VI.11 That when a people is virtuous, few penalties are required

, par Stewart

The Roman people had probity. That probity had such force that often the legislator needed only to show them the good for it to be followed ; it was as if in lieu of decrees it was enough to give them advice.

The penalties of royal laws and the laws of the Twelve Tables were almost all suppressed under the republic, either by a sequel to the Valerian Law, [1] or by a consequence of the Porcian Law. [2] It was not observed that the republic was for that less well ordered, and it resulted in no rupture in political administration.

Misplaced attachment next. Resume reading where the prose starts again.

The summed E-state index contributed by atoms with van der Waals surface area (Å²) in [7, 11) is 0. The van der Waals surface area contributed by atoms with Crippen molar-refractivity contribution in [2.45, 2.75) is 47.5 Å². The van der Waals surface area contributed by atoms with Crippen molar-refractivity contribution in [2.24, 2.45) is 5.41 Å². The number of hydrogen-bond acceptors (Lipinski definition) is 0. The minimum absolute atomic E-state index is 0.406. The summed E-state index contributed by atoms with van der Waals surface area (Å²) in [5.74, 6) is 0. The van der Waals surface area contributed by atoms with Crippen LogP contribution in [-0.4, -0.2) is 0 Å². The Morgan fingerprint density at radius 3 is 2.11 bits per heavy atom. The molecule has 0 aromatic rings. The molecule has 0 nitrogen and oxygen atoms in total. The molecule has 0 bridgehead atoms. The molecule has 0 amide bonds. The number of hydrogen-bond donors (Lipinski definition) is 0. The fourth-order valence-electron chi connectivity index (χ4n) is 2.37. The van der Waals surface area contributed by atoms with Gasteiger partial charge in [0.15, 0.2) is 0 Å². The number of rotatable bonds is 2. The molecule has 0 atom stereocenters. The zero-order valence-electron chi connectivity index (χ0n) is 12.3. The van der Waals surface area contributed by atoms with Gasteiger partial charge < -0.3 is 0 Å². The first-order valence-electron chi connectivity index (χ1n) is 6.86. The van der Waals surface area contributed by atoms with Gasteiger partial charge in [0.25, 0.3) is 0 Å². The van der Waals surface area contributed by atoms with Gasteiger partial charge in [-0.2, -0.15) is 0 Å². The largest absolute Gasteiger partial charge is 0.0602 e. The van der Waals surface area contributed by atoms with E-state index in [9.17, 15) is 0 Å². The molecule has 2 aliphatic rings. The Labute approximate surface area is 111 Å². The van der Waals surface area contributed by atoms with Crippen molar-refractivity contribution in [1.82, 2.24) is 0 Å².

This Valerian Law, which forbade magistrates any violence against a citizen who had appealed to the people, imposed no other penalty on the man who would violate it than to have a mean reputation. [3]


[1It was made by Valerius Publicola, soon after the expulsion of the kings ; it was twice renewed, both times by magistrates of the same family, as Livy says in book X. It was not a matter of giving it more force, but of perfecting its provisions. Diligentius sanctam [‘a more carefully established law’], says Livy, ibid.

[2Lex porcia pro tergo civium lata [‘The Porcian law was made to protect the citizens’] ; it was made in year 454 of the foundation of Rome.

[3Nihil ultra quam improbe factum adjecit [‘It added nothing other than that it be deemed a wicked act’] (Livy).